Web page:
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Uncommon Pests

May 8th, 2017

This year I purchased onion plants for the first time. In the past, I’ve started onions from seed and have always been happy with the results. Since I’ve had a busy spring, I thought purchasing plants would save me time. Little did i know that the earthworms around here do not like onion plants from away. Every single morning I go out and 30-40% of the onion plants have been dug up, reburied, moved, or just are just slightly lifted from their spots. At first, I thought it was birds. Then I did some research and with observation, spotted the nightcrawlers digging up the onions. I thought about letting the chickens in the garden, but they dig holes and in general make such a mess I don’t want to do that.

My onion crop may be non-existant this year. For two days I’ve moved the dug up plants to different spots in the garden, those are getting dug up as well. It’s probably too late to direct seed onions, but I may pull all the plants and count the $40 a lesson learned. I may also just forgo onions this year, which will be very sad. It’s interesting that these plants are not liked by the worms where my homegrown seedlings are left alone (I have a few in the back in the same row as these plants, no unearthing of these). Makes you wonder what it is about these plants that the worms don’t like.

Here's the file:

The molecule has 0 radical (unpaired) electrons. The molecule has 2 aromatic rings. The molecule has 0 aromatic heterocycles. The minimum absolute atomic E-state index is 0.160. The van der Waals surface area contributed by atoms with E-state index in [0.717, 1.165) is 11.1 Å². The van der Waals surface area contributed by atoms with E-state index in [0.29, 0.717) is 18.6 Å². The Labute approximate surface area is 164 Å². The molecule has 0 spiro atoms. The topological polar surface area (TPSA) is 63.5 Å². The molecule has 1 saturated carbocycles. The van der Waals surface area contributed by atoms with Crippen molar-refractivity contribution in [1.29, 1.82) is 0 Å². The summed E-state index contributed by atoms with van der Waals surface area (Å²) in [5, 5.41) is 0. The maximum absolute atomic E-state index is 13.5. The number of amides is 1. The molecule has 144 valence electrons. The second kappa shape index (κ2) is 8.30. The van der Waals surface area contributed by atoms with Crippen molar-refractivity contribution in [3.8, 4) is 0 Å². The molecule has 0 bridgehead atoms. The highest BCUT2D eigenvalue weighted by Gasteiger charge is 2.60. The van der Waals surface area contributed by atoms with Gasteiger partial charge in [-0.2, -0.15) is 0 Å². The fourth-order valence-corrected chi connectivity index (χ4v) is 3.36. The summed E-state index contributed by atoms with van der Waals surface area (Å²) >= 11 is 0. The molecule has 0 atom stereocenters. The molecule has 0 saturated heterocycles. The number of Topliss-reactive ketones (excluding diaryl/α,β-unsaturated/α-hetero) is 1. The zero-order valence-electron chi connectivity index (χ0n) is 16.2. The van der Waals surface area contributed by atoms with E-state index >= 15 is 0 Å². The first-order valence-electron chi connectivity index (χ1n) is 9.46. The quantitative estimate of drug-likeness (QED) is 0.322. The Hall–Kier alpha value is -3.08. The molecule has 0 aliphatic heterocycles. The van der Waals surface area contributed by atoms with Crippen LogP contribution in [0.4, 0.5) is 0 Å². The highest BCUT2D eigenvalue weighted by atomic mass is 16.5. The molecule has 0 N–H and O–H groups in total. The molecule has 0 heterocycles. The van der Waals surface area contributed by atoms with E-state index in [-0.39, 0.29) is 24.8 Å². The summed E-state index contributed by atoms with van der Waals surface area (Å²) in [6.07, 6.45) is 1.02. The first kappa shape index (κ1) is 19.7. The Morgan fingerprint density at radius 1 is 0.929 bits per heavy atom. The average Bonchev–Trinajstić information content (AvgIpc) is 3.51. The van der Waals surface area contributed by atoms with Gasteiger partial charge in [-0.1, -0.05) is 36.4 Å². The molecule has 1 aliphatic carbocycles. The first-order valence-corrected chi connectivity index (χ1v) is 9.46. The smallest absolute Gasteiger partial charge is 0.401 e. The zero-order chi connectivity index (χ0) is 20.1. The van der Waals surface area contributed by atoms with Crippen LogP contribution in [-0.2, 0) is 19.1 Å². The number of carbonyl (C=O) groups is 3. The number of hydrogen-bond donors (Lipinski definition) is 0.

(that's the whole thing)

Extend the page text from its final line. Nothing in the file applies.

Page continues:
What strange pest problems do you have in the garden?

Stocking the Pantry

September 29th, 2016

This time of year the pantry, root cellar, and freezer start to fill up once again. I always am amazed by how full the freezer gets, I think I’ll never be able to eat all the vegetables tucked away inside. Then, come March, I’m thankful that I spent the effort to freeze all the garden bounty. For the most part, the vegetables I freeze last us until spring greens are available from the garden once again. While I do buy a few vegetables here and there throughout the winter months, the majority of it comes from the freezer.
onion-braids-1
onion-braids-2
One of the things I’m most thankful for in the winter: onions. I grow loads of alliums: leeks, onions, shallots, potato onions, and scallions. Having a full year’s supply of onions in the pantry is a wonderful feeling. Most of them get put into baskets and are stored in an unheated bedroom upstairs, but I can’t resist making a few braids to hang in the pantry off the kitchen. Every time I come and go they bring a smile to my face.

What’s your favorite item to grow for storing?

Using up Seeds

May 30th, 2016

I start onions from seed each year, mostly because I can find varieties that I can’t get in sets/plants and because they store longer than onions grown from sets. I like to grow 4-5 different varieties, which means I always have loads of extra onion seed.
seeding onions 4
Since it doesn’t store from year to year, I plant all the seeds thickly in rows and either harvest them as small set onions for quick growth the following spring, or as scallions during the summer/fall.
seeding onions 1
seeding onions 2
The direct seeded onions have germinated and are growing nicely, though the ones I seeded indoors back in March are much larger.